• a group for people struggling with addictions 
  • a group for people dealing with depression 
  • a group for people who have been bereaved 
  • an exercise group to help people stay healthy (see page 12).  

Could you invite an organisation to run a first aid training course in your church building? The Red Cross and Red Crescent Societies offer training courses in many countries around the world, as does St John Ambulance. Your church could then provide this valuable service to your community. You could arrange for the trained first aiders to attend community gatherings, sporting events etc. 

Host a clinic 

Is there a local NGO that needs a place to run a health clinic? Perhaps you could offer them your church building. You could get involved in advertising the clinic and identifying people who might benefit. 

The tips on showing educational films are adapted from Community screenings for participatory video – a guide. To read this guide in full, visit and click on ‘Resources’ and ‘Screening guide’.

Knotty problem 

Question: ‘Many churches and NGOs have feeding programmes where they simply give out food. How can we empower communities to look after the health and nutritional needs of their own children? Can you give me any examples?’ (Bing Roncesvalles, Philippines) 

Answer: Poor health, malnutrition and poverty are closely linked. Food may be given out for many reasons. For example, there may be a food shortage in a district, or people may be too poor to buy enough food or the right kinds of food. So the first task is to understand the problem and its causes. Then you can find appropriate and sustainable solutions.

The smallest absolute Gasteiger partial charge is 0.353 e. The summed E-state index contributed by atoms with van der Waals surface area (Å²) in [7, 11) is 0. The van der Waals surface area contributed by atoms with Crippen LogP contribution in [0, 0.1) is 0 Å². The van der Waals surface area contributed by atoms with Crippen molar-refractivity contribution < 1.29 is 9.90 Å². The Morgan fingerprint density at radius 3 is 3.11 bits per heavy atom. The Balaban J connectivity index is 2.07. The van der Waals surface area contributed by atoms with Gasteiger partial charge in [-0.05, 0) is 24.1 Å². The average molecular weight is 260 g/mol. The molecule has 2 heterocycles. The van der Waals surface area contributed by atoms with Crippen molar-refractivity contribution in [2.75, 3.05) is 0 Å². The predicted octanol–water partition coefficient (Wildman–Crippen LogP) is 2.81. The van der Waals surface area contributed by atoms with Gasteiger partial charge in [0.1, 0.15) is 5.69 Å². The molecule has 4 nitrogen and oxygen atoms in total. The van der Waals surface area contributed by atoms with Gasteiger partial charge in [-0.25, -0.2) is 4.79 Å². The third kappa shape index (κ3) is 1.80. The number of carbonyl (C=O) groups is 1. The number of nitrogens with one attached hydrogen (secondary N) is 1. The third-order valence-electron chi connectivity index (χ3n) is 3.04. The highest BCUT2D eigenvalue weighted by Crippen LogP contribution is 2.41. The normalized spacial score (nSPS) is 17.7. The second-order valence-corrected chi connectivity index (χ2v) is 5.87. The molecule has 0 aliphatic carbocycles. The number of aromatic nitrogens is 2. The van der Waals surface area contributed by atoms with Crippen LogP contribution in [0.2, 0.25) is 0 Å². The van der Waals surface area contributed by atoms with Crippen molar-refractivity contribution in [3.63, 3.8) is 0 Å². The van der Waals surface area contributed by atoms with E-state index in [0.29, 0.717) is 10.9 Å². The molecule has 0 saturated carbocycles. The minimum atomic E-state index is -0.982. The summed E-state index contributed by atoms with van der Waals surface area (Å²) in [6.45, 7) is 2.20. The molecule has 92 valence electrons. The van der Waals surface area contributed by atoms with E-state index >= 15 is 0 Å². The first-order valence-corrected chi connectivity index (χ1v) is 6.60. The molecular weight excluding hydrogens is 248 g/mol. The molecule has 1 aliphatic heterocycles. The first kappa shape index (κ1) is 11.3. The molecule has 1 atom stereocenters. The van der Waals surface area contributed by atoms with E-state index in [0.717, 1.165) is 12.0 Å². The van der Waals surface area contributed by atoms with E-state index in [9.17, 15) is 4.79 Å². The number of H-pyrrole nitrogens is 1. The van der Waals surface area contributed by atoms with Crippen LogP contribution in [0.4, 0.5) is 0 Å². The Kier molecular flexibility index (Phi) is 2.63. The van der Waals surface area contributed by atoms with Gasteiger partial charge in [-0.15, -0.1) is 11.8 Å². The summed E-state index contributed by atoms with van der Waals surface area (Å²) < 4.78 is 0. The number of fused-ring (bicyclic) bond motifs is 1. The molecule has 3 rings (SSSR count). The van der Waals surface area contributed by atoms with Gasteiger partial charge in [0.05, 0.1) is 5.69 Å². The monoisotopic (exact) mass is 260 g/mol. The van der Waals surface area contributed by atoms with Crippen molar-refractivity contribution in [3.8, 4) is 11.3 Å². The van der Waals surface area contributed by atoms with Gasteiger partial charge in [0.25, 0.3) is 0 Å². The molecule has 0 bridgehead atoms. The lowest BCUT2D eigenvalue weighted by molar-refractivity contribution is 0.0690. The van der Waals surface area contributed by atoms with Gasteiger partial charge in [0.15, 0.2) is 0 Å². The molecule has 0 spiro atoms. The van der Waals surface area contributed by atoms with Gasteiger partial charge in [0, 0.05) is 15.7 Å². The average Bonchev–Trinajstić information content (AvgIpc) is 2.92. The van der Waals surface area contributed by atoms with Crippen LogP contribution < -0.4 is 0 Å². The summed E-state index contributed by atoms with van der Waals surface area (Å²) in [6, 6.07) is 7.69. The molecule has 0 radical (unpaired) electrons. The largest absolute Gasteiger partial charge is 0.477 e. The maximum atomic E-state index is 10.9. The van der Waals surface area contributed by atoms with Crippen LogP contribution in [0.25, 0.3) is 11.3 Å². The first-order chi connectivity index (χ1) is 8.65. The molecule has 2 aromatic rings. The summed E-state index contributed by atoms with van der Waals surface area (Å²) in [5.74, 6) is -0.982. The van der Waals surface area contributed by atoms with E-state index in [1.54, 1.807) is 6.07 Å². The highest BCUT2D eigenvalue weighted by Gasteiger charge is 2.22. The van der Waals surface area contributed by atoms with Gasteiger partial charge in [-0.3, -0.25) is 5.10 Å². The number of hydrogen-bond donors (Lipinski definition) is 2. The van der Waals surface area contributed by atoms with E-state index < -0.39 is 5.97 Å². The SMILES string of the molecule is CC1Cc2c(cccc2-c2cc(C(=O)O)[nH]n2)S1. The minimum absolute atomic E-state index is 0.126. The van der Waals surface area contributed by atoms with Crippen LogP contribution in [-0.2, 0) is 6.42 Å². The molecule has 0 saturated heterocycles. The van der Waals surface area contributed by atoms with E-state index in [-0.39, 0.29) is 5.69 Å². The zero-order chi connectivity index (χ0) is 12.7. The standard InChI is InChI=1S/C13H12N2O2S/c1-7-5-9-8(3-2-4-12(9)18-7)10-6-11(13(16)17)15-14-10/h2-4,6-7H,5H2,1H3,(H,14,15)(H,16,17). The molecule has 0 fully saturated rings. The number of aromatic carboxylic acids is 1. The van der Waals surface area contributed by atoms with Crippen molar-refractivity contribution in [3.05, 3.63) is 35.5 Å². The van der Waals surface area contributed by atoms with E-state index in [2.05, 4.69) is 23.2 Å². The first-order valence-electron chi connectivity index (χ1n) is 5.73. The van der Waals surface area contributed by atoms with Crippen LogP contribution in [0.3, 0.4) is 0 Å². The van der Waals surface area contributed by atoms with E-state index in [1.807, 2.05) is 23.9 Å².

Food shortages in a farming area might be due to crop destruction. In this case, you might discuss with the community how to help farmers become more resilient to extreme weather conditions and how to improve crop yields. If urban poverty is the problem, you may need to focus on income generation and starting small businesses. If the problem affects only one group, such as poor growth in children under two years of age, then it will be important to identify reasons for the poor growth. These might include frequent illness due to an unhealthy environment, or poor breastfeeding and weaning practices. In this case, you may need to focus on activities such as handwashing, or training families in infant feeding. 

The type of ‘empowerment’ may also vary. For example, if a local farmer tries new methods and gets better results, his experience can be shared with others. Or if some families manage to raise well grown children despite their poverty, then learning about what they do might reveal practices that other poor families can use. However, when there is a disaster or famine, it is necessary to give out food, as well as teaching people how to prepare for (and avoid) future disasters. But a feeding programme should only be a temporary ‘sticking plaster’ as it does not solve the root problem. 

Answer by Dr Ann Ashworth, Emeritus Professor of Community Nutrition at the London School of Hygiene and Tropical Medicine.
Email: [email protected]